In Nevada, 19.6 percent of residents spent seven or more days in intensive or cardiac care in the last six months of life in 2012, well above the national rate of 14.7 percent, according to the Dartmouth Atlas of Health Care.
And local hospitals receive well-above-average Medicare reimbursements for those patients. At the low end, Centennial Hills Hospital Medical Center’s average reimbursement of $47,265 was 17 percent above the U.S. norm of $40,428. At the highest end, North Vista Hospital’s $141,551 average was 83 percent higher.
A multitude of challenges might be driving up end-of-life costs.
Start with health care’s business model here, said Dr. Mitchell Forman, dean of Touro University Nevada, a medical school in Henderson.
The state ranks near the bottom in provider-to-patient ratios, particularly in family medicine and geriatrics, Forman said. Where you have fewer generalists to treat and monitor chronic conditions, you have disjointed care. That can mean tests get repeated unnecessarily, or preventable complications aren’t caught early.
Southern Nevada also attracts swarms of retirees, resulting in a sicker population, Forman said.
Then there’s Nevada’s overall high rate of in-migration, which means fewer people have local family, said Kim Boyer, a certified elder law attorney with Durham Jones & Pinegar in Las Vegas.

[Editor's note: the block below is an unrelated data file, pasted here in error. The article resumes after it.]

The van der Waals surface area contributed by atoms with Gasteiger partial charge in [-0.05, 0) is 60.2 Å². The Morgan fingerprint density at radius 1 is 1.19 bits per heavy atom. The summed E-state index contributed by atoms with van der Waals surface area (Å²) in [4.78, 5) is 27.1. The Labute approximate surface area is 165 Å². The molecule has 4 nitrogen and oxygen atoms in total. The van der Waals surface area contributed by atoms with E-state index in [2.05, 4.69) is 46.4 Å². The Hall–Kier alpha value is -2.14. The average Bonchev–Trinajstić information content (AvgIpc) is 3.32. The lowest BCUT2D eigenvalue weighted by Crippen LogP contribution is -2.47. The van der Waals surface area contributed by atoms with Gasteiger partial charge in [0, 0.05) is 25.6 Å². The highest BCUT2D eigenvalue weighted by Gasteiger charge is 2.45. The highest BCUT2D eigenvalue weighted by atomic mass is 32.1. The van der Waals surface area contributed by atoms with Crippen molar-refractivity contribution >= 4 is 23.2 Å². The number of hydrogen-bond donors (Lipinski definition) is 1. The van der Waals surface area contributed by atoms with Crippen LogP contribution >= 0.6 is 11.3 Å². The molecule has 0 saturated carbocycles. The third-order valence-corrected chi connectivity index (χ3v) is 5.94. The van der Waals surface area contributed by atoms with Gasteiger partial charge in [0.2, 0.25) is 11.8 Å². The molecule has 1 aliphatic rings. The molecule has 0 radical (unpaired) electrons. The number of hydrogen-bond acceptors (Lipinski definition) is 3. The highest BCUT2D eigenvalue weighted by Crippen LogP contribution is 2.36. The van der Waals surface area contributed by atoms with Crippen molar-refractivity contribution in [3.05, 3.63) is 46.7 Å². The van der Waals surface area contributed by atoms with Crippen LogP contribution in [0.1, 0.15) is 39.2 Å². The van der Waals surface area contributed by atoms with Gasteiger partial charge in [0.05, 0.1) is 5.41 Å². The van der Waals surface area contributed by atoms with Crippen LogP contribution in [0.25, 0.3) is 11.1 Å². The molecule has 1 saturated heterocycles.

“We do see a high number of people without family, and when someone doesn’t have that advocate to state what their wishes are, the law requires that hospitals provide life-sustaining treatment, because life is what we value,” Boyer said.
Pile onto those Nevada-specific factors the broader realities of health care economics and human nature.
“The economics are that the hospital has a new gamma knife, and they have to pay for it. Sending people home is not paying for it,” Volpin said. “So there’s an incentive among organizations because they make more to do more.”
For individual doctors, it’s more about winning the fight.
“It can feel like failure for a provider to say, ‘We could try a third or fourth line of chemo, but it’s not really going to make them better,’ ” Volpin said. “It feels like they’re giving up. We’re a species (that) lives on hope.”